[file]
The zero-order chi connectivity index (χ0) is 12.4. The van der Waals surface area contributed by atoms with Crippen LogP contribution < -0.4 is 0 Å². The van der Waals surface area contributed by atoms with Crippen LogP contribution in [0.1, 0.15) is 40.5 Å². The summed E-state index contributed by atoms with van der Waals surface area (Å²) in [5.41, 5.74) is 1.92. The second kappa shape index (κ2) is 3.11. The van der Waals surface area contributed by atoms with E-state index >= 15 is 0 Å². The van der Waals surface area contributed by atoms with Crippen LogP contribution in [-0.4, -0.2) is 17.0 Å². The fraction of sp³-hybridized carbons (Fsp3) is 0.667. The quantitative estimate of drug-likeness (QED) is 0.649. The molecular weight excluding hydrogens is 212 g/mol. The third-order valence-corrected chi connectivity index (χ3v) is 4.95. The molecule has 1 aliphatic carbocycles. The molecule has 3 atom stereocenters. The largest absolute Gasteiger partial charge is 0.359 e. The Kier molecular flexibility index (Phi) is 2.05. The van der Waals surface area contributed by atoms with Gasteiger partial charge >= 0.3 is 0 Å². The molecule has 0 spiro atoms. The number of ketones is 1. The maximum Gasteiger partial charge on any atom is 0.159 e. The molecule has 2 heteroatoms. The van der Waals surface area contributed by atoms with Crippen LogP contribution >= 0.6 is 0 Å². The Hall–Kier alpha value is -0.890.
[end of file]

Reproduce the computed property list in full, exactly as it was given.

The zero-order chi connectivity index (χ0) is 12.4. The van der Waals surface area contributed by atoms with Crippen LogP contribution < -0.4 is 0 Å². The van der Waals surface area contributed by atoms with Crippen LogP contribution in [0.1, 0.15) is 40.5 Å². The summed E-state index contributed by atoms with van der Waals surface area (Å²) in [5.41, 5.74) is 1.92. The second kappa shape index (κ2) is 3.11. The van der Waals surface area contributed by atoms with E-state index >= 15 is 0 Å². The van der Waals surface area contributed by atoms with Crippen LogP contribution in [-0.4, -0.2) is 17.0 Å². The fraction of sp³-hybridized carbons (Fsp3) is 0.667. The quantitative estimate of drug-likeness (QED) is 0.649. The molecular weight excluding hydrogens is 212 g/mol. The third-order valence-corrected chi connectivity index (χ3v) is 4.95. The molecule has 1 aliphatic carbocycles. The molecule has 3 atom stereocenters. The largest absolute Gasteiger partial charge is 0.359 e. The Kier molecular flexibility index (Phi) is 2.05. The van der Waals surface area contributed by atoms with Gasteiger partial charge >= 0.3 is 0 Å². The molecule has 0 spiro atoms. The number of ketones is 1. The maximum Gasteiger partial charge on any atom is 0.159 e. The molecule has 2 heteroatoms. The van der Waals surface area contributed by atoms with Crippen LogP contribution >= 0.6 is 0 Å². The Hall–Kier alpha value is -0.890.